NVIDIA’s recent Pascal launch started with the GTX 1080, which had reviews go up all over the internet two days ago. It’s an absolute monster of a card, coming in around 25% faster than a Geforce GTX Titan X, and easily besting two GTX 970 cards in SLI. But it’s not the only care that NVIDIA will be launching this quarter of 2016 – on 10 June 2016, NVIDIA’s partners will start to sell the GTX 1070 on retail channels in the US, Canada and most of Europe, and it’s set to be at least as fast as the GTX 980 Ti for almost half the price. NVIDIA has finally revealed the full specifications of this card, and it’s a very interesting option.

NVIDIA Geforce Pascal hardware comparison

GTX 1080 GTX 1070 GTX 980 GTX 970
 GPU family name  Pascal Pascal Maxwell Maxwell
 CUDA Core count  2560 1920 2048 1664
 Single-precision throughput 9.0 TFLOPS 6.5 TFLOPS 4.6 TFLOPS 3.5 TFLOPS
 Base clock 1607 MHz 1506 MHz 1127 MHz 1050 MHz
 Boost clock 1733 MHz 1683 MHz 1216 MHz 1178 MHz
 Raster Operators 64 64 64 56
 Texture units 160 120 128 104
 Shader module count 20 15 16 13
 Memory bus width 256-bit 256-bit 256-bit 256-bit
 Memory bandwidth 320 GB/s 256GB/s 224 GB/s 224 GB/s
 Outputs Displayport 1.4, HDMI 2.0b, DVI Displayport 1.4, HDMI 2.0b, DVI Displayport 1.2a, HDMI 2.0, DVI Displayport 1.2a, HDMI 2.0, DVI
 HDCP 2.2 support Yes Yes Yes Yes
 Maximum temperature 95° C 94° C 98° C 98° C
 Thermal power limit 180W 150W 165W 145W
 Power connectors 1x 8-pin 1x 8-pin 2x 6-pin 2x 6-pin
 Launch price $599 $379 $400 $285

Instead of comparing the GTX 970 and GTX 980 Ti to the GTX 1070, as a lot of people are wont to do when looking at the specifications, the actual targets for NVIDIA are owners of the following cards: Geforce GTX 680, GTX 670, GTX 770, GTX 780, GTX 970, and GTX 980. If you’re upgrading from these specific cards, and anything below them, you’re getting a sizeable performance jump from that upgrade. You might begin to see CPU bottlenecking on Intel CPUs from the Nehalem and Sandy Bridge family, but it’ll be at such a low level that you probably won’t notice it.

On paper, the GTX 1070 is a very interesting part. It’s the first time that NVIDIA’s released a second-highest GPU in a new family that is 25% slower than the launch flagship. The price gap between the two is almost $200, and a lot of people are going to have to think long and hard whether that 25% extra performance is worth the buy-in. You can probably close the gap to the GTX 1080 by about 10% through overclocking, and that’s looking at the minimum overclocks that you might see from this chip. The GTX 970 and GTX 980 were very, very close in raw performance, and that gap of around 5% only extended to the 10% it is today thanks to driver optimisations.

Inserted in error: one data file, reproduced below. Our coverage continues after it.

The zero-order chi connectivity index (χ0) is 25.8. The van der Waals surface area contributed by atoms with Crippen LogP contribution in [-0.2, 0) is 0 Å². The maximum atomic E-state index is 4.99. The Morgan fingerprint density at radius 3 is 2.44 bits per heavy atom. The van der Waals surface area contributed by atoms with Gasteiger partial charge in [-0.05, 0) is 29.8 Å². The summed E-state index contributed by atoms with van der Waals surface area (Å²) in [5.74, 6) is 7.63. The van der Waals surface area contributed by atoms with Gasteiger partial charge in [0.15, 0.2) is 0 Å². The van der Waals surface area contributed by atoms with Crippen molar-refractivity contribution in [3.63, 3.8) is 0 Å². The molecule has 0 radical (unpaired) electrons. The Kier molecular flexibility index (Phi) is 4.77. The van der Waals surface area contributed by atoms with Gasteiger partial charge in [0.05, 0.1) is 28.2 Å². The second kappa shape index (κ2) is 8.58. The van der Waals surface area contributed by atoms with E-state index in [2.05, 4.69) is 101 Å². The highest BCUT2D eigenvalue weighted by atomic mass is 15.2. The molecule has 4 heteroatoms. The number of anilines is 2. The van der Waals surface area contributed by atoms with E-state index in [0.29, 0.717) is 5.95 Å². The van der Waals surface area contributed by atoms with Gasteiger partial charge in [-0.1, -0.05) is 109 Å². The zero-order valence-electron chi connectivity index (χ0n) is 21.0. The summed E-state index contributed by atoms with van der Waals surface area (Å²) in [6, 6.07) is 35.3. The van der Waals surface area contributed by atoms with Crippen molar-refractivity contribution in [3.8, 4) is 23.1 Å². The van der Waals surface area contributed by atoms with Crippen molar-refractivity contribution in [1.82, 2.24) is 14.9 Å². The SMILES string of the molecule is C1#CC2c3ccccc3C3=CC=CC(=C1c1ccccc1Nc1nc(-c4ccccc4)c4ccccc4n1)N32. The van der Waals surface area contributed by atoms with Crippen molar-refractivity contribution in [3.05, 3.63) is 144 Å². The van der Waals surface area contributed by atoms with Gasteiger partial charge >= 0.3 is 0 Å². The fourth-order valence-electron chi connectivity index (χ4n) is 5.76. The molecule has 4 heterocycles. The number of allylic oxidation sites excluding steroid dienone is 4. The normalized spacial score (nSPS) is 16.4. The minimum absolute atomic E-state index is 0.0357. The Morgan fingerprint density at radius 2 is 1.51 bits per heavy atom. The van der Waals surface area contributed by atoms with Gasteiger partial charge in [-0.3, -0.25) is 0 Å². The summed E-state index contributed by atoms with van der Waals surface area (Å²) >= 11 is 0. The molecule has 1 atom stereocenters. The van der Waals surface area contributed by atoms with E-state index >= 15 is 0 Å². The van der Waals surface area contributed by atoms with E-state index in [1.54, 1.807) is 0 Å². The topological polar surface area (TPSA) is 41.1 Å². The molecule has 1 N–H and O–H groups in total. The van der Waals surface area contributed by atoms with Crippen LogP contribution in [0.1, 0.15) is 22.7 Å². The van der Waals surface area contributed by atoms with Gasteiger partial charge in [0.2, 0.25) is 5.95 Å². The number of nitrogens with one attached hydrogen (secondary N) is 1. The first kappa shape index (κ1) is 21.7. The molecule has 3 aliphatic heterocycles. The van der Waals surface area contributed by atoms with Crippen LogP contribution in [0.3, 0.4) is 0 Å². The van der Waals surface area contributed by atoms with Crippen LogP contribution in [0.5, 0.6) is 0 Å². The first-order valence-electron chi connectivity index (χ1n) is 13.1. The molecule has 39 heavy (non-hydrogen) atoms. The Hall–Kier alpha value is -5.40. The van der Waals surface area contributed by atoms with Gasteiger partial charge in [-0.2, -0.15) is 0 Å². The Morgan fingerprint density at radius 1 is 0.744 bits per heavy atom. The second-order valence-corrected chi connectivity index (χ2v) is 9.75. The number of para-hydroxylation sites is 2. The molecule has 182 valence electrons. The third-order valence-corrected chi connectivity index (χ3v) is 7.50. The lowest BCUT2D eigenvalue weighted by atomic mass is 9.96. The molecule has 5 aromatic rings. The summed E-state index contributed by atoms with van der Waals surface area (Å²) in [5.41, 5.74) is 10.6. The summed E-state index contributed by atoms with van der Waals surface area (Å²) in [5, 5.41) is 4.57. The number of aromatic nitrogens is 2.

nvidia geforce GTX 1070 block diagram

The block diagram for GTX 1070 outlines this quite well. Basically one GPC is disabled entirely, but mostly everything else is left intact. That includes the full compliment of L2 cache as well as the 256-bit memory bus. There’s a small drop in the texture unit count from 160 to 120 units, but the ROP count remains the same. With 64 ROPs on board, performance at 4K should be similar to current generation cards like the GTX 980 Ti and Radeon R9 Fury X, but with a slight lead thanks to the improved architecture.

Seeing NVIDIA segment performance in this way leaves nothing to the imagination of how they’re going to approach the smaller GP104 derivative cards as well as GP 106 and GP108. The GTX 1080 is known as GP104-400, while the GTX 1070 is GP104-200, and there might be two more cards based on the GP104 die that we haven’t seen yet. That’s a return to NVIDIA’s old ways of having four cards derived from the high-end consumer chip, which we didn’t have with Maxwell because it only spawned the GTX 980 and GTX 970. The reason why that happened is pretty clear – NVIDIA could easily make a ton of dies that had high yields, and so the GTX 970 became their volume card, an unprecedented move at the time because this has always been the position taken up by the third-fastest card in the consumer stack.

In the future, I think we’ll see a GTX 1060 and GTX 1060 Ti popping out to fill in the gaps left. The GTX 1060 might have two disabled GPC clusters for a total of 1280 CUDA cores, 32 ROPs and 80 texture units, all on a 192-bit memory bus with GDDR5 memory. The GTX 1060 Ti, whenever it launches, will probably be more of the same, but with 1536 CUDA cores, 32 ROPs, and 100 texture units. The cards below that will probably be GP106 and GP108. NVIDIA might have a difficult time selling those chips to consumers, though, as AMD is targeting the mid-range and budget markets first with Polaris.

Keep an eye out for NAG Online’s review of the Geforce GTX 1080 and GTX 1070 graphics cards.

Source: Geforce.com

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